Victorian Craft Demonstrations Featured at McLoughlin House

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Date: March 9, 2007
Contact: John Salisbury, 503-656-5151
Contact: Kimm Fox-Middleton, 360-816-6243

Victorian Craft Demonstrations Featured at McLoughlin House Site

Oregon City, OR - The National Park Service at the McLoughlin House Unit of Fort Vancouver National Historic Site announces the continuation of its popular public program series highlighting and demonstrating Victorian-era ladies' handwork and crafts.

"Crafts, needlework and other sorts of handwork were very important in the lives of Victorian women," said Tracy Hill, a National Park Service volunteer and McLoughlin Memorial Association Manager. "They provided an outlet for artistic expression, allowed a woman to create a beautiful home, and kept her occupied in useful tasks - a virtuous woman did not waste time! Many of our modern crafts first became popular during the 1800s, and it is interesting to note the similarities and differences."

"Seeing these crafts demonstrated gives us a window into the lives of women of the period," added Greg Shine, Chief Ranger & Historian. "It helps us to understand them in a very different way than just reading about what they did."

These programs will feature demonstrations of a different type of craft each month, and will be held on Saturday afternoons from 12:00 to 4:00 p.m.

They will be held at the McLoughlin House Unit of Fort Vancouver National Historic Site, located at 713 Center Street, Oregon City, Oregon.

The March program will feature Berlin Wool Work. This grandmother of needlepoint was extremely popular in the 1800s, and it was one of the first crafts to make fine needlework available to ordinary people. The program will be held on Saturday, March 31, 2007, from 12:00 to 4:00 p.m.

April's program will feature Beaded Flower-Making. The Victorians loved flowers, and fashioned delicate creations of beads and wire that would never fade. What better finishing touch could you add to a bonnet than a sparkling flower? The program will be held on Saturday, April 28, 2007, from 12:00 to 4:00 p.m.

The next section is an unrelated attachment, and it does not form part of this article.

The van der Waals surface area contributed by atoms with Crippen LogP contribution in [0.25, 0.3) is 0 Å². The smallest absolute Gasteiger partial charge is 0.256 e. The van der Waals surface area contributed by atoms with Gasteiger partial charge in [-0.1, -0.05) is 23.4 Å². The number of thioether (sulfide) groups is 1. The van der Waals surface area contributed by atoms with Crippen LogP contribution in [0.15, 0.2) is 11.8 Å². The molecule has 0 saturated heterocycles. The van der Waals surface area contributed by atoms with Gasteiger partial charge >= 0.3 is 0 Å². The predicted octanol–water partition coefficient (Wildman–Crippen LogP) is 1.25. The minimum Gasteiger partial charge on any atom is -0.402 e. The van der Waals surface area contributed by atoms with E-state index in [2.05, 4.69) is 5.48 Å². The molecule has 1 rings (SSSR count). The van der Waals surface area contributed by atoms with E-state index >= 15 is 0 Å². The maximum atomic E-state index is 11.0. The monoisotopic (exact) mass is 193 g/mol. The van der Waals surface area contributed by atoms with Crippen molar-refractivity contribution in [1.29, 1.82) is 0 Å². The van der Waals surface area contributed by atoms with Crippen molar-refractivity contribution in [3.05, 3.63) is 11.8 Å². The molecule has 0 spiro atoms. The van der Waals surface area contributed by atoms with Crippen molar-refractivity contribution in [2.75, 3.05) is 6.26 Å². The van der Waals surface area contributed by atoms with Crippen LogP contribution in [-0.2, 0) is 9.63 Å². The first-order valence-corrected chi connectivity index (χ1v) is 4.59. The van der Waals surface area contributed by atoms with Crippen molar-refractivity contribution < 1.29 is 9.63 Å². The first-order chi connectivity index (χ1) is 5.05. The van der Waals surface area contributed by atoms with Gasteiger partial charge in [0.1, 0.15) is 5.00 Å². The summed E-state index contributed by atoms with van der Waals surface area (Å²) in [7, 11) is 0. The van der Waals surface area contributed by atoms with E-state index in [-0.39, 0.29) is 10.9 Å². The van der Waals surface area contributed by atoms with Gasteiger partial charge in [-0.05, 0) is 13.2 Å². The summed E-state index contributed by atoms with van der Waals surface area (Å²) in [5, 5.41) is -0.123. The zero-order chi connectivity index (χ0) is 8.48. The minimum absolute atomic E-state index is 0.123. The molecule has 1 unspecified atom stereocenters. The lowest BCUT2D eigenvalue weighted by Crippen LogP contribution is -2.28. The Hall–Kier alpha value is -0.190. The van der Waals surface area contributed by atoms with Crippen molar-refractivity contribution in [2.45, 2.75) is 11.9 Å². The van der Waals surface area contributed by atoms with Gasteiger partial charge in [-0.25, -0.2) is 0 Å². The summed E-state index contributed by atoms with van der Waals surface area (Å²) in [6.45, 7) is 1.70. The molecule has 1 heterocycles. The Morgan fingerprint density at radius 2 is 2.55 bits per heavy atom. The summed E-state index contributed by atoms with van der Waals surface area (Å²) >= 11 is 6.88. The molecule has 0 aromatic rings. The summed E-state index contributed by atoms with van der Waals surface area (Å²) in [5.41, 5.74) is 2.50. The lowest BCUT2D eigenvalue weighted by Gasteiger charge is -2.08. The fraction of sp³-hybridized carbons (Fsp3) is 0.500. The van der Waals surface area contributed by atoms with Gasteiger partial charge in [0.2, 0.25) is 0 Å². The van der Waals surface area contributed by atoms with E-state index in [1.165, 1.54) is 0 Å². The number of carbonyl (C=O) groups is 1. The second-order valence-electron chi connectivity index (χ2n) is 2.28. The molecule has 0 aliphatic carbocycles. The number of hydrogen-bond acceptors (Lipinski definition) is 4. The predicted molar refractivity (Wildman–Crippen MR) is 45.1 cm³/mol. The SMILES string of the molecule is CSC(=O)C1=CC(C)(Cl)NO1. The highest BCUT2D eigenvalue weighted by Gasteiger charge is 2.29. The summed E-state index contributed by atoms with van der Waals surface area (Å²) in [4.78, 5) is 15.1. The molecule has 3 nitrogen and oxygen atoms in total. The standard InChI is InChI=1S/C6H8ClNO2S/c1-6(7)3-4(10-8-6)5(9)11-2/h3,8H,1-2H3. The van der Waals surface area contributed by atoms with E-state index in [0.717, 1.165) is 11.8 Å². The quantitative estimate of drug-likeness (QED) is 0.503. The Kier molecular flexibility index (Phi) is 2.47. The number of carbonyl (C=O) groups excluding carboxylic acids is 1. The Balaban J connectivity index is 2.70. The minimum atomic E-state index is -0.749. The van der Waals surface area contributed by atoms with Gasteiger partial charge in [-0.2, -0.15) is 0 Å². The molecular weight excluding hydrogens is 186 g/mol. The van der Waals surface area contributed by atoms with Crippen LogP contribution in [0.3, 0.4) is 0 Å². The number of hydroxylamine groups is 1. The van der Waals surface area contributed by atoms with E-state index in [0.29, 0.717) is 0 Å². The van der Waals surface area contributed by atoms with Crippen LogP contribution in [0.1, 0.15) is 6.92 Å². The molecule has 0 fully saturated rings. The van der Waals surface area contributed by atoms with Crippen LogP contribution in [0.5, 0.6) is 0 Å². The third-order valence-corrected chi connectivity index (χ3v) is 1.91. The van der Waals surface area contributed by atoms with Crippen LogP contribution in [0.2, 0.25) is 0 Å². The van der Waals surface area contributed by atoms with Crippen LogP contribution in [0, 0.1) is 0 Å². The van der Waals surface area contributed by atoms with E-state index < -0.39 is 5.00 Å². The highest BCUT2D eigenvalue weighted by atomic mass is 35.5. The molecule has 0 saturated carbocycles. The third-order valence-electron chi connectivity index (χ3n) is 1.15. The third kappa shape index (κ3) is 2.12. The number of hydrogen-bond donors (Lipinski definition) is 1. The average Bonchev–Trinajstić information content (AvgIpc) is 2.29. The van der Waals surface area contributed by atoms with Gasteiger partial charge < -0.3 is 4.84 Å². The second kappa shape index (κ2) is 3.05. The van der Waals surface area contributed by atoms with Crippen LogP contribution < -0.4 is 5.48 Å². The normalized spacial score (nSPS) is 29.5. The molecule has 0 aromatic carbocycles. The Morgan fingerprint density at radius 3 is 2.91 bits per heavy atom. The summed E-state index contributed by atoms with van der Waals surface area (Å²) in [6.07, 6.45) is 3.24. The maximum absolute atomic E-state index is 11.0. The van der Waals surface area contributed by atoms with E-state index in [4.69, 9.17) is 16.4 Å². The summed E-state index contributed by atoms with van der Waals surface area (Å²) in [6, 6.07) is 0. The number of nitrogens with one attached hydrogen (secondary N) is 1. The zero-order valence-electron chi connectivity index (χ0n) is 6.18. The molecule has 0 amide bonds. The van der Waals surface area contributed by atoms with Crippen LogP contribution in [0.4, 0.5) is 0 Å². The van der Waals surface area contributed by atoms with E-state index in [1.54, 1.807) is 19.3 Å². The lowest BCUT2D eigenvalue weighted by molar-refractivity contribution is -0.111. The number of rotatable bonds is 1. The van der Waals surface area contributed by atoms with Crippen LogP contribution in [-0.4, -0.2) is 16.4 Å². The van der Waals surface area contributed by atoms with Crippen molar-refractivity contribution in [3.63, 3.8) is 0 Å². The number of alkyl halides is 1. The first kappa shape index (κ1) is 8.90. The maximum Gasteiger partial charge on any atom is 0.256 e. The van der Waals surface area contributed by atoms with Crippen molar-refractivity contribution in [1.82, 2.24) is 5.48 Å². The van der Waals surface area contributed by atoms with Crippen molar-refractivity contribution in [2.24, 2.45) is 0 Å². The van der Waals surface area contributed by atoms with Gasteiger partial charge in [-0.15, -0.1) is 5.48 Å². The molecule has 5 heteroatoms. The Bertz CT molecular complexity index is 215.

May’s program title has yet to be determined and will be held Saturday, May 19,2007, from 12:00 to 4:00 p.m.

Other cultural demonstrations will be coming later this year, including Watercolor Painting, Ladies Fashion and Sewing, Pressed Flower Work, and Bonnet Making. Some of these cultural demonstrations will provide visitors a hands-on opportunity.


The McLoughlin House was added to the National Park System in 2003 as a unit of Fort Vancouver National Historic Site. The house is restored to honor the life and accomplishments of John McLoughlin, the "Father of Oregon." The graves of McLoughlin and his wife Marguerite are next to the house, as is the home of Dr. Forbes Barclay, a Hudson's Bay Company associate, and his wife Maria.

Fort Vancouver National Historic Site, a unit of the National Park Service, is the heart of the Vancouver National Historic Reserve. The Vancouver National Historic Reserve brings together a national park, a premier archaeological site, the region's first military post, an international fur trade emporium, one of the oldest operating airfields, the first national historic site west of the Mississippi river, and a waterfront trail and environmental center on the banks of the Columbia River. The partners of the Reserve teach visitors about the fur trade, early military life, natural history, and pioneers in aviation, all within the context of Vancouver's role in regional and national development. The Reserve's vast array of public programs -- including living history events, festivals, cultural demonstrations, exhibits, active archaeology, and other special activities -- create a dynamic, fun, and unique tourist destination for people of all ages.


Last updated: February 28, 2015

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